Washington and Old Dominion Railroad Regional Park

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Washington & Old Dominion Railroad Trail
Stone-Bridge-Clarkes-Gap.jpg
Stone arch at Clarke's Gap, August 2008
Length44.7 mi (71.9 km)
LocationVirginia, United States
TrailheadsEast: Shirlington in Arlington County
West: Purcellville in Loudoun County
UseBiking
Horseback riding
Running
Hiking
Elevation
Elevation change469 ft (143 m)
Highest pointClarke's Gap, 610 ft (190 m)
Lowest pointShirlington, 141 ft (43 m)
Hiking details
Trail difficultyEasy
SeasonAll
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The Washington and Old Dominion Railroad Regional Park is a linear regional park in Northern Virginia. The park's primary feature is the Washington and Old Dominion Railroad Trail (abbreviated as W&OD Trail), an asphalt-surfaced paved rail trail that runs through densely populated urban and suburban communities as well as through rural areas.[1][2] Most of the trail travels on top of the rail bed of the former Washington and Old Dominion Railroad, which closed in 1968.[3]

Although the park is 44.6 miles (71.8 km) long, it is only about 100 feet (30 m) wide. The rail trail is approximately 10 feet (3.0 m) wide through much of its length and is a shared use path that is suitable for walking, running, cycling, and roller skating.[1][4]

A crushed bluestone–surfaced bridle path travels near the paved trail in the park's most westerly 33 miles (53 km).[1][4] The path is suitable for horseback riding and mountain biking.[1]

NOVA Parks (formerly named the Northern Virginia Regional Park Authority (NVRPA)) administers and maintains the park and its trails. NOVA Parks keeps most of the parkland surrounding the trails in a natural state. The park authority has placed alongside the paved trail a series of mile markers and a number of interpretative exhibits that describe the historic and natural features of the park (see Washington and Old Dominion Railroad Stations for locations of historical markers near the W&OD Trail).[5][6]

The headquarters office of the park is near the southwest side of the trail at Smith's Switch Road in Ashburn.[7] A park rest stop is adjacent to the trail near the park's headquarters.

Route[edit]

The W&OD Trail begins in the Nauck neighborhood near the Shirlington section of Arlington County, close to the boundary between the County and the City of Alexandria.[8][9] The trail ends in Purcellville in western Loudoun County. Its route largely parallels the routes of the Potomac River and Virginia State Route 7 (VA 7).[10]

The trail connects at its origin to the paved Four Mile Run Trail, which travels eastward through Arlington along a stream embankment to meet the Mount Vernon Trail at Ronald Reagan Washington National Airport, near the Potomac River.[8][11] The start of the trail is also accessible from the Shirlington exit (Exit 6) of Interstate 395 (I-395) (the Henry G. Shirley Memorial Highway).[8][12]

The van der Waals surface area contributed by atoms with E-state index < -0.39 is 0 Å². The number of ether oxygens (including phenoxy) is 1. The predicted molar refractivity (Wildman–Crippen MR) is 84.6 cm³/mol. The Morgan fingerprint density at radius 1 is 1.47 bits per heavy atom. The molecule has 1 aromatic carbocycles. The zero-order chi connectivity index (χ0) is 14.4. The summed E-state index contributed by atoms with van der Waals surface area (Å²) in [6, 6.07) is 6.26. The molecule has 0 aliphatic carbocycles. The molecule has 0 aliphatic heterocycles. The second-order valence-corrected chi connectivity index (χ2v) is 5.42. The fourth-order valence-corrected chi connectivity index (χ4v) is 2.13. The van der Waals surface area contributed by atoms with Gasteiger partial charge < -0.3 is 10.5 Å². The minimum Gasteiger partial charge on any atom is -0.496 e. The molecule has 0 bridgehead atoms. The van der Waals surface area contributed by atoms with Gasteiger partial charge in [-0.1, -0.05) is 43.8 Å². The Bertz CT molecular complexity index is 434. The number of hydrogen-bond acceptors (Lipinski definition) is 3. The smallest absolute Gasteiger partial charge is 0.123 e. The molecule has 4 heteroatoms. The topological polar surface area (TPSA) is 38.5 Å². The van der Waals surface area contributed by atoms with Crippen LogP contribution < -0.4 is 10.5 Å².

Looking east towards the start of the W&OD Trail in Arlington County (May 2014)

The trail parallels the more curving and hilly Four Mile Run Trail throughout its route in Arlington.[13] Although they coincide in several locations, the two trails generally travel on opposite sides of the Run. There are no restrooms and few water fountains alongside the W&OD Trail in the County. Restrooms and additional water fountains are available near ball fields and picnic areas along the Four Mile Run Trail.[8]

The W&OD Trail's trailhead (Mile 0) is at the intersection of South Shirlington Road and South Four Mile Run Drive.[8][9] The trail starts in the Atlantic Coastal Plain at the trail's lowest elevation: 72 feet (22 m) above sea level.[14]

The trail climbs 213 feet (65 m) in 5.8 miles (9.3 km) while traveling northwest through Arlington County. While in Arlington, the trail ascends through the Atlantic Seaboard fall line while climbing upstream in the valley of Four Mile Run. The trail crosses the Run seven times in the valley on bridges whose abutments were constructed before the Civil War by the Alexandria, Loudoun & Hampshire Railroad, a predecessor of the W&OD Railroad.[14]

Bridge over Four Mile Run in Glencarlyn Park south of Arlington Boulevard (U.S. Route 50) (July 2020)

After crossing Columbia Pike (VA 244), the trail enters a steeply-sloped woodland that covers both sides of the valley. The trail crosses under Arlington Boulevard (U.S. Route 50) while within the woodland.[8][14]

Near the end of the woodland, the trail intersects the Bluemont Junction Trail, a 1.3 miles (2.1 km) long paved rail trail that travels to Ballston on the bed of a former W&OD Railroad branch that once ran to Rosslyn and Georgetown.[8] 0.6 miles (1.0 km) past that intersection, the W&OD Trail intersects the Custis Trail, a 4.5 miles (7.2 km) long paved shared use path that travels along Interstate 66 (I-66) (the Custis Memorial Parkway) to Rosslyn and which provides access to Washington, D.C. and the northern end of the Mount Vernon Trail.[8][14]

After crossing its intersection with the Custis Trail, the W&OD Trail travels northwest near an I-66 soundwall for most of its remaining course in Arlington. After crossing under North Sycamore Street next to Four Mile Run, the W&OD Trail crosses over the Run and passes the East Falls Church station on Washington Metro's Orange and Silver Lines.[8][14]

W&OD Railroad Regional Park sign in Falls Church (September 2012)

After leaving the fall line, the W&OD Trail enters the Piedmont plateau region near the west corner of the County. The trail continues to climb in the Piedmont while traveling northwest through the City of Falls Church and Fairfax County.[14]

Bridge over Difficult Run in Fairfax County (October 2020)